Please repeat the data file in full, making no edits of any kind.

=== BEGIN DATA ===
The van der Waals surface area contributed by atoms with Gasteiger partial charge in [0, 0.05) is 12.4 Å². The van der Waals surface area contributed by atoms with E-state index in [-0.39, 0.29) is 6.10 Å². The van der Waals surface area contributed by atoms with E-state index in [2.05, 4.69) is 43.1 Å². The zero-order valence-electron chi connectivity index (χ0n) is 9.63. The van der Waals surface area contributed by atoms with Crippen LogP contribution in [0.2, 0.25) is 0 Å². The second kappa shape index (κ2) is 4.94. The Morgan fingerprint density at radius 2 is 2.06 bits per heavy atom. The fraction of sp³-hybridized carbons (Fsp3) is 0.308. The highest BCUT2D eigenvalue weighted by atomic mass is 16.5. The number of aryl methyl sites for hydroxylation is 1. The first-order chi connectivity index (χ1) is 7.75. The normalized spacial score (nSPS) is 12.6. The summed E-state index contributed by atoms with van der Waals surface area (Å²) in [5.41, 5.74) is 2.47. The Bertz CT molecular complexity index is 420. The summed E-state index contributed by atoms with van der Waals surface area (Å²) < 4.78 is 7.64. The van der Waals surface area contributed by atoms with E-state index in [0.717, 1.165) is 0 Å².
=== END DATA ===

The van der Waals surface area contributed by atoms with Gasteiger partial charge in [0, 0.05) is 12.4 Å². The van der Waals surface area contributed by atoms with E-state index in [-0.39, 0.29) is 6.10 Å². The van der Waals surface area contributed by atoms with E-state index in [2.05, 4.69) is 43.1 Å². The zero-order valence-electron chi connectivity index (χ0n) is 9.63. The van der Waals surface area contributed by atoms with Crippen LogP contribution in [0.2, 0.25) is 0 Å². The second kappa shape index (κ2) is 4.94. The Morgan fingerprint density at radius 2 is 2.06 bits per heavy atom. The fraction of sp³-hybridized carbons (Fsp3) is 0.308. The highest BCUT2D eigenvalue weighted by atomic mass is 16.5. The number of aryl methyl sites for hydroxylation is 1. The first-order chi connectivity index (χ1) is 7.75. The normalized spacial score (nSPS) is 12.6. The summed E-state index contributed by atoms with van der Waals surface area (Å²) in [5.41, 5.74) is 2.47. The Bertz CT molecular complexity index is 420. The summed E-state index contributed by atoms with van der Waals surface area (Å²) < 4.78 is 7.64. The van der Waals surface area contributed by atoms with E-state index in [0.717, 1.165) is 0 Å².